The Value of Adventure

As a School we believe passionately in giving boys opportunities for travel and adventure and this summer boys have been travelling as far afield as both Bala and Bolivia taking part in adventurous pursuits of one sort or another.  There is, of course, an element of risk in any such adventure but with rigorous risk assessments underpinning each trip we feel confident that we have done all we can to ensure that such trips go smoothly and safely.

Over the course of this holiday I have been lucky enough myself to do four ‘adventurous activities’ and this has got me to reflect on the value of facing these experiences.  The first three of these were on a family holiday in Costa Rica.  We started with some white-water rafting.  Now, I am not the most confident swimmer so it was with some trepidation that I heard that we would be negotiating rapids for up to an hour and a half.  Yet, this time passed incredibly quickly and provided many highlights.  It did though bring home to me how lucky I was to have such an expert guide steering the boat from behind.  The same is true on many school trips, they rely on the skill and enthusiasm of so many teachers who have often taken the trouble to visit the planned location before and in every case who have considered what the risks might be.  I loved the rafting but was grateful to my guide on two occasions for grabbing hold of me as I was about to be swept into the water!

Our next adventure was rather more sedate and this involved doing some horse-riding.  This is something which I had not done for many years.  In this case there was no guide to hold me on to the horse and as with many school trips you have to be prepared to give something a go.  As a participant on a school  trip there will always be times when you are trying an activity for the first time, perhaps by trying rock climbing on our Bala trip or skiing down a mountain for the first time.  Such experiences though are really character forming and the smiles at the end when the challenge has been overcome are both genuine and well-deserved.  Those fortunate enough to have these things to look forward to may well be nervous beforehand but with some gentle encouragement from the staff anything is possible.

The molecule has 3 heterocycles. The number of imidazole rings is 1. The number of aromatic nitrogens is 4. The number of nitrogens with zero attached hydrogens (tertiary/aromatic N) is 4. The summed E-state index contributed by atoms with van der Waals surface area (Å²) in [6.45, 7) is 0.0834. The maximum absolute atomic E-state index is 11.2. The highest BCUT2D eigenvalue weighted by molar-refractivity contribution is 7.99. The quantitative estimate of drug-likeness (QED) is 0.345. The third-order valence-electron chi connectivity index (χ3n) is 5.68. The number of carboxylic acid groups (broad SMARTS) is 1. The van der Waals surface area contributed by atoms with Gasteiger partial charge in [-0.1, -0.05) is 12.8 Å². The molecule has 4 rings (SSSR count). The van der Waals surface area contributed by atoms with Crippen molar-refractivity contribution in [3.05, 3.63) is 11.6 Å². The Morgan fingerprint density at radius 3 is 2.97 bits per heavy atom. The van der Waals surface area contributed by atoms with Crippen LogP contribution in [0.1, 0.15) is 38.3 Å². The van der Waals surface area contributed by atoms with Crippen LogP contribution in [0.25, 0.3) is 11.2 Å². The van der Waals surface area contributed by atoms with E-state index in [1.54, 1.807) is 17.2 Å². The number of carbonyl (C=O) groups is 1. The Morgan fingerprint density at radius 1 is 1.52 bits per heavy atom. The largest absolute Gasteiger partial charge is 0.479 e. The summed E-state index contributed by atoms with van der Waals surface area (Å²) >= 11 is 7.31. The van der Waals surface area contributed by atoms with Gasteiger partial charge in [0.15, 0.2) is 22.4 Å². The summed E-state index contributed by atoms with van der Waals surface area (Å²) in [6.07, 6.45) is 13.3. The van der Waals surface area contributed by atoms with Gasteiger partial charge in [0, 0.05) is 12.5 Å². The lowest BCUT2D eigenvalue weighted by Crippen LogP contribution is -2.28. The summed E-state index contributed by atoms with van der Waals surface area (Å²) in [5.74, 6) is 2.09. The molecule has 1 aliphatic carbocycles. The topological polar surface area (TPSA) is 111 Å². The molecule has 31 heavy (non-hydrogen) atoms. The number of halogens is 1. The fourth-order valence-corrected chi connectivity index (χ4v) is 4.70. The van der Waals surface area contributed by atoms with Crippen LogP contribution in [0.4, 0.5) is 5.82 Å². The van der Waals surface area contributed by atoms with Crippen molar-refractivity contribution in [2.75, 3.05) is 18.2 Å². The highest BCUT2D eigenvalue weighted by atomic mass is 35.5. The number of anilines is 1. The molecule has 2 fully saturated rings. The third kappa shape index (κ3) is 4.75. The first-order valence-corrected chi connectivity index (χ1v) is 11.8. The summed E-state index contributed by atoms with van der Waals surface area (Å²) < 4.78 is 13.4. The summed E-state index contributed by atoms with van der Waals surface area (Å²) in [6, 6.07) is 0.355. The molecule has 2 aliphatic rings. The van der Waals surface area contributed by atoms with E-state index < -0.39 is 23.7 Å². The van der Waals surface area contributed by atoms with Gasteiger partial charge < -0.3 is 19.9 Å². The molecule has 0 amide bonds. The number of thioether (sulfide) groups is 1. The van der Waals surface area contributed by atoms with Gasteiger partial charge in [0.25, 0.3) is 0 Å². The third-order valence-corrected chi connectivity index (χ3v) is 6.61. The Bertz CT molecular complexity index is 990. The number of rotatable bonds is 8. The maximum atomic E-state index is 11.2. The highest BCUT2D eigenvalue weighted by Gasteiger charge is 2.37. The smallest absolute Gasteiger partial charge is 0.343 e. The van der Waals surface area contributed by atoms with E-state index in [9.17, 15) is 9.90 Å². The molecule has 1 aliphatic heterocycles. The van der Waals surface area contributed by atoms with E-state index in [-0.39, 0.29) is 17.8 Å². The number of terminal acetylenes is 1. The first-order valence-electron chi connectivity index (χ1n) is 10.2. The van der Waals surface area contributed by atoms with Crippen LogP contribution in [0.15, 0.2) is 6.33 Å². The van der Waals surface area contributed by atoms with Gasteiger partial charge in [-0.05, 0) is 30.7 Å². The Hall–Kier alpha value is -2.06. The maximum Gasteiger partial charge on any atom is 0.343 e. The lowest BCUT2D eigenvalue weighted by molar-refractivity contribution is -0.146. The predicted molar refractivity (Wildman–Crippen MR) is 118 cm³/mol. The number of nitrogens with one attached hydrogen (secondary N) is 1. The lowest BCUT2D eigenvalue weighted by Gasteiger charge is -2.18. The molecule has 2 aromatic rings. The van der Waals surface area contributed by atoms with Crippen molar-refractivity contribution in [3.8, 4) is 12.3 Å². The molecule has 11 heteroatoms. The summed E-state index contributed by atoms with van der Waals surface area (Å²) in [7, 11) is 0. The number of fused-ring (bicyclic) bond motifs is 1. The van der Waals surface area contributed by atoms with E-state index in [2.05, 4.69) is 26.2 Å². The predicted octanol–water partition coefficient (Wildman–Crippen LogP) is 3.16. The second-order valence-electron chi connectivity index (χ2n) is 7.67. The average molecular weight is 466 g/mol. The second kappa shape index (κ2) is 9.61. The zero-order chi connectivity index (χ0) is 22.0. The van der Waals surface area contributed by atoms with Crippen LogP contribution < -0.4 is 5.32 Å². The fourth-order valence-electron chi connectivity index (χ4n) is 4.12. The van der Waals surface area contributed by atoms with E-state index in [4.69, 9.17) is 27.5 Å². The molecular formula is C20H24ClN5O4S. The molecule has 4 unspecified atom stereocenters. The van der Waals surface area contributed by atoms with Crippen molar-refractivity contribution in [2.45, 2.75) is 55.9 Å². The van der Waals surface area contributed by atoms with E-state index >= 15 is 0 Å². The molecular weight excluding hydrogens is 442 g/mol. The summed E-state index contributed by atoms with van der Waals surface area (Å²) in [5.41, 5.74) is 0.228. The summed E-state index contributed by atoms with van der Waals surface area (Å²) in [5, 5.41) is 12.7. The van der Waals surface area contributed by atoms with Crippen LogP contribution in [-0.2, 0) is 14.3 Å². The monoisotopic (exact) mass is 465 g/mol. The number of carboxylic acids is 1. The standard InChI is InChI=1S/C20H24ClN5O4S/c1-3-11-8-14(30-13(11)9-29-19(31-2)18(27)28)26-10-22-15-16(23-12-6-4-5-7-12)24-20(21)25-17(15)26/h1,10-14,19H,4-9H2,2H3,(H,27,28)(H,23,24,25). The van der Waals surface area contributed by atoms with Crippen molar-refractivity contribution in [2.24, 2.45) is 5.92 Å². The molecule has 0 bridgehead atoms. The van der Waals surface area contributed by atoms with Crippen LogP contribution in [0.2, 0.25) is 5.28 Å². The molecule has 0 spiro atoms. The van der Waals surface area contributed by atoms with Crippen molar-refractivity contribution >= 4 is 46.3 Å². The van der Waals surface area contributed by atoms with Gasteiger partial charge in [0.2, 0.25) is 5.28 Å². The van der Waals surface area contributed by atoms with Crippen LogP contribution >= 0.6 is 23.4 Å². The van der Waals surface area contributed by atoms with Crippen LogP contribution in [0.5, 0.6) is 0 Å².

My third experience was zip-wiring.  Here I reflected on the trust you need to have both in your equipment and in those organising the activity.  We stepped on to a high platform above the trees and launched down the wire in one case for a kilometre.  I am no fan of heights so I had to face a few fears here as well but our guides put us at ease and earnt our trust and this too is at the heart of all great teaching.  Students have to trust their teachers whether this be in the classroom or outside of it.  Such trust always has to be earned but once gained means that you can work together for the benefit of all.  In my case the guides here helped to overcome any nervousness involved in heading off the platform at great speed, in the classroom it often involves building confidence around new skills or learning new skills such as how to tackle in rugby.  The quicker the trust is built between teacher and pupil the more successful such confidence building is.  When you are at the top of a high platform the trust has to be built very quickly indeed.

My final adventure came last week when I was fortunate enough to be invited by a High School old boy to take to the skies in his two seater aeroplane.  We travelled in a loop from East Midlands Airport up across the hills of Derbyshire to Sheffield and then in a loop back across the Vale of Belvoir.  Above all else this made me appreciate the beauty of the landscape, a feeling that I had also had so often whilst in Costa Rica.  We live in a very special world and we must learn to appreciate it at every opportunity.  Those who have travelled with the School this summer will have taken in many superb sights and I hope that they too took the time to appreciate what they have seen and realise just how lucky they are to have the opportunities they have to travel.

P.S. The photos of me looking much more scared on each activity will not be published!